Note:  Do not rely on this information. It is very old.


Cataract, an impairment of the natural transparency of the crystalline lens of the eye. This may be the result of inflammation consequent upon injury, in which case the cataract is termed traumatic; or the condition may be congenital, i.e. the infant is born with an opacity in its lens. Lamellar or laminar cataract is a curious variety in which the lens is not opaque throughout, but there is a turbid zone, enveloping a transparent central portion of lens, and enclosed by transparent lens substance. Diabetic cataract occurs in rare instances in the subjects of diabetes. Senile cataract is much the most common variety of cataract; it is rarely met with before middle life, and beyond the fact that it is probably the result of defective nutrition, little can be said with regard to its causation. The detection of senile cataract in the early stages of the disease is not so simple a matter as might be supposed. Since the invention of the ophthalmoscope the diagnosis has been greatly facilitated. The peripheral portions of the lens are usually the first to be involved, and the surgeon often finds it necessary, before pronouncing a confident opinion, to dilate the pupil so as to bring the outlying parts of the lens into view. The pupils of old people always lose to a greater or less extent the blackness they originally possessed, hence it is not uncommon for patients to fear that they may be the subjects of cataract, when really no such thing is the case, and all that is required is a pair of glasses to remedy the defective vision. Again, loss of sight may result from disease of the fundus of the eye, the lens being perfectly clear. The confusion of cases of this kind with cataract is not possible if a careful ophthalmoscopic examination is made.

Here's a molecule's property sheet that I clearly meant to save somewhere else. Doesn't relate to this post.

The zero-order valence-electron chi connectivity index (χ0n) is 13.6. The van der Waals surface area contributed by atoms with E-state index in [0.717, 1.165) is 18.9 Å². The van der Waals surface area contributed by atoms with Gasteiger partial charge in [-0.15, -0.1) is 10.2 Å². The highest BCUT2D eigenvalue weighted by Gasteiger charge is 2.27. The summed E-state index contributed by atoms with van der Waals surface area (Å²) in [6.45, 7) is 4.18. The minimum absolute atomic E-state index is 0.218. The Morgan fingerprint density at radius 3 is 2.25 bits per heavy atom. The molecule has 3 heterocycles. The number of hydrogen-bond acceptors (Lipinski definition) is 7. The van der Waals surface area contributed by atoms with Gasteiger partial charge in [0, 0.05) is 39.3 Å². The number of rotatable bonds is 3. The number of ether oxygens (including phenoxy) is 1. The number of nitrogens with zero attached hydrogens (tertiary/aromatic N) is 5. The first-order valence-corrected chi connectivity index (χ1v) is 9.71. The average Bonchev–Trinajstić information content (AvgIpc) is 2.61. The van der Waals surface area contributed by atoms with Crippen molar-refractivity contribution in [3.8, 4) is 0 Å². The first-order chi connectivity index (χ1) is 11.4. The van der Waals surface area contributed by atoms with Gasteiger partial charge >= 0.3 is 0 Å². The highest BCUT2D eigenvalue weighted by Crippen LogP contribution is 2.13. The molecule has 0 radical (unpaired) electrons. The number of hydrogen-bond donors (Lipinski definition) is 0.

In the early stages of cataract improved vision often results for a time from the use of atropine; hence have arisen innumerable "cataract cures." The dilatation of the pupil so produced affords, however, only a temporary relief. There is no cure for cataract but by removal of the opaque lens. The old method of effecting such removal was by couching, i.e. forcibly dislodging the lens from its position in the line of vision and causing it to sink down into the vitreous humour. This plan is a rough and dangerous one, and is now completely discarded. The modern operations are of two kinds. In young subjects removal by solution is performed. A cataract needle is introduced and a small puncture made in the anterior capsule of the lens (the pupil having been previously widely dilated). The lens matter gradually protrudes through the wound, and becomes absorbed; a second or even third operation is often necessary before it perfect result is obtained. In older persons the opaque lens is hard, and cannot be dealt with by the method of solution; an extraction operation, therefore, becomes necessary. Before this can be effected the cataract must become mature, and this often, unfortunately, entails a delay of months or even years. In suitable cases, however, thanks to the improvements of the modern ophthalmic art, there are few surgical operations so satisfactory as those for cataract removal. The introduction of cocaine has led to the disuse of anaesthetics in the performance of the extraction, and in skilled hands it is it very rare occurrence for a failure to occur in an uncomplicated case. After removal of the lens it is always necessary for glasses to be worn, in order to replace the loss of refractive power, which absence of the lens entails. Moreover accommodation is also lost, so that glasses of different strengths have to be employed for near and for distant objects.